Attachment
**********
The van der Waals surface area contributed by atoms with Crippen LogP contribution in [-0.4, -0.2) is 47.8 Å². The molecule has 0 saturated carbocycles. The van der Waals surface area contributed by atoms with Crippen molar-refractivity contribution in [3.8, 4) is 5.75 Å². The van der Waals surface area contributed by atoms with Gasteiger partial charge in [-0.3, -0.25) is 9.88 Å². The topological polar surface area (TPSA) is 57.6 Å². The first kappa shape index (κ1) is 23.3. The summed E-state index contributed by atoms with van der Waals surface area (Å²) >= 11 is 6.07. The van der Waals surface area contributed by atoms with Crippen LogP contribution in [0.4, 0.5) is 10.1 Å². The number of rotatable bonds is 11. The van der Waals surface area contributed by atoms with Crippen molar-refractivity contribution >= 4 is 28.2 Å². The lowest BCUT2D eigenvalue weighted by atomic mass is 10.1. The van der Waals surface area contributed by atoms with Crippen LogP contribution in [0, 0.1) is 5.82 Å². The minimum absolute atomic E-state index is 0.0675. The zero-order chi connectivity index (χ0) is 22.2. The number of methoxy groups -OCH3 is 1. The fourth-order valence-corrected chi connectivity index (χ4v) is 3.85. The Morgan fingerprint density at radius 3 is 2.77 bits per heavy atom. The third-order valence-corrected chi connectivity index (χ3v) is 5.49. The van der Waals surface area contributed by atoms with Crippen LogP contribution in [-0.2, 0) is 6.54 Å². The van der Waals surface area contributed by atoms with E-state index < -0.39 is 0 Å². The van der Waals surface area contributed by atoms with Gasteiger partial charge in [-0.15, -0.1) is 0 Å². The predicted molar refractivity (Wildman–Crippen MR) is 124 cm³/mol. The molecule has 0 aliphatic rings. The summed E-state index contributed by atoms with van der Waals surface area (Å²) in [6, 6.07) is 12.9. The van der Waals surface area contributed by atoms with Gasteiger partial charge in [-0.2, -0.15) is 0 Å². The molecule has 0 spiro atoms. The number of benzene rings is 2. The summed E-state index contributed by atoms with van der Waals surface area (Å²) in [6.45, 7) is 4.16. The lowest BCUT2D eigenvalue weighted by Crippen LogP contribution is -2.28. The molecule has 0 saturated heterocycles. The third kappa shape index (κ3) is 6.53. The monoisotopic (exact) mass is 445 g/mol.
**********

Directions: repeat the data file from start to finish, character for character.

The van der Waals surface area contributed by atoms with Crippen LogP contribution in [-0.4, -0.2) is 47.8 Å². The molecule has 0 saturated carbocycles. The van der Waals surface area contributed by atoms with Crippen molar-refractivity contribution in [3.8, 4) is 5.75 Å². The van der Waals surface area contributed by atoms with Gasteiger partial charge in [-0.3, -0.25) is 9.88 Å². The topological polar surface area (TPSA) is 57.6 Å². The first kappa shape index (κ1) is 23.3. The summed E-state index contributed by atoms with van der Waals surface area (Å²) >= 11 is 6.07. The van der Waals surface area contributed by atoms with Crippen LogP contribution in [0.4, 0.5) is 10.1 Å². The number of rotatable bonds is 11. The van der Waals surface area contributed by atoms with Crippen molar-refractivity contribution >= 4 is 28.2 Å². The lowest BCUT2D eigenvalue weighted by atomic mass is 10.1. The van der Waals surface area contributed by atoms with Crippen LogP contribution in [0, 0.1) is 5.82 Å². The minimum absolute atomic E-state index is 0.0675. The zero-order chi connectivity index (χ0) is 22.2. The number of methoxy groups -OCH3 is 1. The fourth-order valence-corrected chi connectivity index (χ4v) is 3.85. The Morgan fingerprint density at radius 3 is 2.77 bits per heavy atom. The third-order valence-corrected chi connectivity index (χ3v) is 5.49. The van der Waals surface area contributed by atoms with Crippen LogP contribution in [-0.2, 0) is 6.54 Å². The van der Waals surface area contributed by atoms with E-state index < -0.39 is 0 Å². The van der Waals surface area contributed by atoms with Gasteiger partial charge in [-0.15, -0.1) is 0 Å². The predicted molar refractivity (Wildman–Crippen MR) is 124 cm³/mol. The molecule has 0 aliphatic rings. The summed E-state index contributed by atoms with van der Waals surface area (Å²) in [6, 6.07) is 12.9. The van der Waals surface area contributed by atoms with Gasteiger partial charge in [-0.2, -0.15) is 0 Å². The molecule has 0 spiro atoms. The number of benzene rings is 2. The summed E-state index contributed by atoms with van der Waals surface area (Å²) in [6.45, 7) is 4.16. The lowest BCUT2D eigenvalue weighted by Crippen LogP contribution is -2.28. The molecule has 0 saturated heterocycles. The third kappa shape index (κ3) is 6.53. The monoisotopic (exact) mass is 445 g/mol.